“Other than the 914 transmission housing, the axles, and the brake pedal, the car is factory correct,” says Shahoian.
However, even after all the parts for the car were there, the 907K sat incomplete on a lift in Shahoian’s shop for five years, as it wasn’t a pressing project. That’s when his friend and racer Jason Richardson entered the picture.
“I was the spark that fed the fire to where we are today,” says Richardson. “I recommended that we finish the car and compete in vintage racing. That started—I believe—in 2015.” The goal was to get the car up and running in Sportscar Vintage Racing Association (SVRA) and the Classic Sports Racing Group (CSRG) competition at Sonoma, Laguna Seca, and Thunder Hill Raceway. Richardson would drive the finished product because, as Shahoian put it, “The 907K had no practical purpose without Jason—I can’t fit in it with a helmet on.”
Every weekend Shahoian and Richardson put in a tremendous number of hours to complete the 907K. That hard work paid off. Once the car was assembled, it needed almost no tuning or adjustments before it went racing. They only changed a front anti-roll bar setting and tire pressures. However, after a few trips to the track, they became frustrated with oil and ignition system issues.
“The oiling system was perfectly accurate to the original in every detail, yet we kept losing oil pressure in hard right turns,” says Shahoian. “We also had overflow issues from the breather tank and loss of power at high speeds.”
He traced the overflow issue to a custom oil filter fitting that had been left a mere 5.0 mm (0.2 in.) too long and the oil light problem to an oil line that was also too long. It took five minutes on a lathe with the fitting, installing a shorter oil suction line, and relocating the oil tank closer to the engine to correct the issues. Next, it was time to sort the ignition woes.
“We found that our ignition problem was an original Bosch pull switch that powered the ignition relays,” continues Shahoian. “Jason was losing ignition randomly on some turns, and the car died on a practice run. Corrosion and vibration had loosened the screw.” Tightening a loose wire connection above the footwell was all it took to make things right.
What’s this machine like driven in anger on a race track?
“Off the green light, the 907K has good pull and torque, but it really starts to shine when the tires come to temp after about two laps,” says Richardson. “It loves fast tracks and wants to be at wide-open throttle. The other cars it competes with have a hard time keeping up through the corners. If you see it race at Sonoma, for example, and see the car go through the S curves, you will see me gap the other cars.”
To date, this 907K has had two podium finishes and a top-five in the CSRG series, and a top-five in an SVRA race.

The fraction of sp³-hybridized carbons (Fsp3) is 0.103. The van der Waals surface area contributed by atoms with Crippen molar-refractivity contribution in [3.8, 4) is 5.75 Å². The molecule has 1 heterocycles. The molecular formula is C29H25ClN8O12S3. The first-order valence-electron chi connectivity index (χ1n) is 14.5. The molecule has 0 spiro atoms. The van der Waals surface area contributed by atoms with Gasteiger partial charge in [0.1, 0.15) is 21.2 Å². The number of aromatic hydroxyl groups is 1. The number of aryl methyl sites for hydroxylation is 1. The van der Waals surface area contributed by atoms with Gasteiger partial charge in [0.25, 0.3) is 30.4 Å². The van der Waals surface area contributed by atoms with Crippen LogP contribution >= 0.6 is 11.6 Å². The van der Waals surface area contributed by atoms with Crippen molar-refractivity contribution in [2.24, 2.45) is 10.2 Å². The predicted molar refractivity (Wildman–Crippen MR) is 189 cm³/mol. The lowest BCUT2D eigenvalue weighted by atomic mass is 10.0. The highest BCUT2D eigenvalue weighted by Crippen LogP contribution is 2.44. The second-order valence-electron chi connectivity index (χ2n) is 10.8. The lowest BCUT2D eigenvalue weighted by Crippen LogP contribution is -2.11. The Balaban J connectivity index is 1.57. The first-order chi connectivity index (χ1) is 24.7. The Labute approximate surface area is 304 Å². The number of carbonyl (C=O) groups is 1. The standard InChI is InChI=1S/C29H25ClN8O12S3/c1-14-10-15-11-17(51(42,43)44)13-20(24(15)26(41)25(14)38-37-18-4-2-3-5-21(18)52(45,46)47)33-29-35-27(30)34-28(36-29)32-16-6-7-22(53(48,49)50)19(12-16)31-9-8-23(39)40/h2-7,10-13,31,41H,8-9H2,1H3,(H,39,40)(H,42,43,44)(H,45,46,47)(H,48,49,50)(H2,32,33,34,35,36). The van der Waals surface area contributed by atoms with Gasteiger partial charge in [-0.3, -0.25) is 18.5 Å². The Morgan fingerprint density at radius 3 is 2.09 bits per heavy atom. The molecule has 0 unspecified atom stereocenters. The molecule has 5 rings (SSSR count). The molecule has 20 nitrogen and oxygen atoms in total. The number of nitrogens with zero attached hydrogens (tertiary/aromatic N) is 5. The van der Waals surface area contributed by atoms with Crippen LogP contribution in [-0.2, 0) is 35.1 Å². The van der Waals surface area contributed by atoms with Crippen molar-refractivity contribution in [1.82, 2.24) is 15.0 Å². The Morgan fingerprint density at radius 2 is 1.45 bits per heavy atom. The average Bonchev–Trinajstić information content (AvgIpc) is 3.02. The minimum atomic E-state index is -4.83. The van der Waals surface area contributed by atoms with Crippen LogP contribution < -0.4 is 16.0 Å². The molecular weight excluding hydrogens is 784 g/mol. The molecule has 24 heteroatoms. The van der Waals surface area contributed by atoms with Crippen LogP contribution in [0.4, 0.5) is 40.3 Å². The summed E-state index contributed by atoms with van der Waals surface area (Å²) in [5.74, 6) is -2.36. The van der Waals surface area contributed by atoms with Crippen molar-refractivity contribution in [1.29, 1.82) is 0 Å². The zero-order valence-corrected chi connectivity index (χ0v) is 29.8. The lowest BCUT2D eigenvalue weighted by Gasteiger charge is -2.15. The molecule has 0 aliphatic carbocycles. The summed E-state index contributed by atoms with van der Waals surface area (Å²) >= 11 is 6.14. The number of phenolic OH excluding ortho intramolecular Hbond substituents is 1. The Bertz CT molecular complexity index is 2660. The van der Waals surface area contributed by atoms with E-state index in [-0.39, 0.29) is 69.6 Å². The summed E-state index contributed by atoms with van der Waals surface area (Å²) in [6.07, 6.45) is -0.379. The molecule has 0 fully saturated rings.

“The other huge factor that helps me as a driver is the brakes,” continues Richardson. “I am a late braker, and the 907 has my back in this department. Porsche had a great brake set up for its time in 1967. And once I am hard on the brakes, the car is perfectly stable—there’s no pulling or sliding. So when charging for a corner, I commonly will brake just a little later to allow me to pass going into that corner.”
Are there things Richardson would change or doesn’t like, though?
“From a driver’s standpoint, I would say the things I like least would be visibility. The way the cockpit is set up, I sit very low, and the top of the steering wheel does cross my field of vision. Also, the long throw of the shifter is challenging. A short-throw shifter would have been fantastic. Another challenge is the heat. This was, I believe, the first car Porsche added the small trap door in the nose for what we now call a ‘Cool Suit’. It’s a system that runs cold water through tubing sewn into my shirt and is an absolute must in this car. The temperatures can get overwhelming, especially on summer race days.”
In the end, Shahoian fulfilled his dream of building a 907.
“I make my living as a mechanical engineer and product developer, so I invent new ways of doing things in medical devices, novel consumer products, and electric vehicles,” he says. “The 907K project was all about faithfully replicating something that exists as a piece of history, and that is a fun change of pace. I get to be an archeologist and a technologist as well as a machinist and fabricator.”
Regardless of its few shortcomings, this machine is a testament to Shahoian’s diligence and hard work. The car is stunning down to the smallest detail in person and compares favorably with original 907s I’ve had the opportunity to look over at the Porsche Museum, Porsche Museum warehouse, and a few Rennsport Reunions. Whoever says cloning and replicating classic race cars is a bad thing has never seen a faithfully recreated machine of this caliber before.